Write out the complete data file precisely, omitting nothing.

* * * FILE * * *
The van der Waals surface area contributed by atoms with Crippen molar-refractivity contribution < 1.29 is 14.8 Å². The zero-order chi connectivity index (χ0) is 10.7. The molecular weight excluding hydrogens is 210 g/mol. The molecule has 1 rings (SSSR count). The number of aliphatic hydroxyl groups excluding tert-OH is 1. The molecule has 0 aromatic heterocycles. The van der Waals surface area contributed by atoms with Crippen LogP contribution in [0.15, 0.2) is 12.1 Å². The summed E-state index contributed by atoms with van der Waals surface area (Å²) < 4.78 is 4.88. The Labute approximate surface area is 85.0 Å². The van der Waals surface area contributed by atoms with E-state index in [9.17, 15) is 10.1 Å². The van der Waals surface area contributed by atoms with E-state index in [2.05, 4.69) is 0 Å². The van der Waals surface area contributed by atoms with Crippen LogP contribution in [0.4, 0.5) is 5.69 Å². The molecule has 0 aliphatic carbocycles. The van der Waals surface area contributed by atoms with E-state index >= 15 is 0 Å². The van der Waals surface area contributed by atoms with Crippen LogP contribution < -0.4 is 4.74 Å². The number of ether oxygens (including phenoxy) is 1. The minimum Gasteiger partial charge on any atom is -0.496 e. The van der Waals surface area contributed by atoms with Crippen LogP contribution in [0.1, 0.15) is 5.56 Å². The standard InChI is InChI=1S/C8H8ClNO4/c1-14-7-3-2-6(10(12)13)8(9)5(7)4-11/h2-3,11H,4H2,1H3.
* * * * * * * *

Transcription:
The van der Waals surface area contributed by atoms with Crippen molar-refractivity contribution < 1.29 is 14.8 Å². The zero-order chi connectivity index (χ0) is 10.7. The molecular weight excluding hydrogens is 210 g/mol. The molecule has 1 rings (SSSR count). The number of aliphatic hydroxyl groups excluding tert-OH is 1. The molecule has 0 aromatic heterocycles. The van der Waals surface area contributed by atoms with Crippen LogP contribution in [0.15, 0.2) is 12.1 Å². The summed E-state index contributed by atoms with van der Waals surface area (Å²) < 4.78 is 4.88. The Labute approximate surface area is 85.0 Å². The van der Waals surface area contributed by atoms with E-state index in [9.17, 15) is 10.1 Å². The van der Waals surface area contributed by atoms with E-state index in [2.05, 4.69) is 0 Å². The van der Waals surface area contributed by atoms with Crippen LogP contribution in [0.4, 0.5) is 5.69 Å². The molecule has 0 aliphatic carbocycles. The van der Waals surface area contributed by atoms with E-state index >= 15 is 0 Å². The van der Waals surface area contributed by atoms with Crippen LogP contribution < -0.4 is 4.74 Å². The number of ether oxygens (including phenoxy) is 1. The minimum Gasteiger partial charge on any atom is -0.496 e. The van der Waals surface area contributed by atoms with Crippen LogP contribution in [0.1, 0.15) is 5.56 Å². The standard InChI is InChI=1S/C8H8ClNO4/c1-14-7-3-2-6(10(12)13)8(9)5(7)4-11/h2-3,11H,4H2,1H3.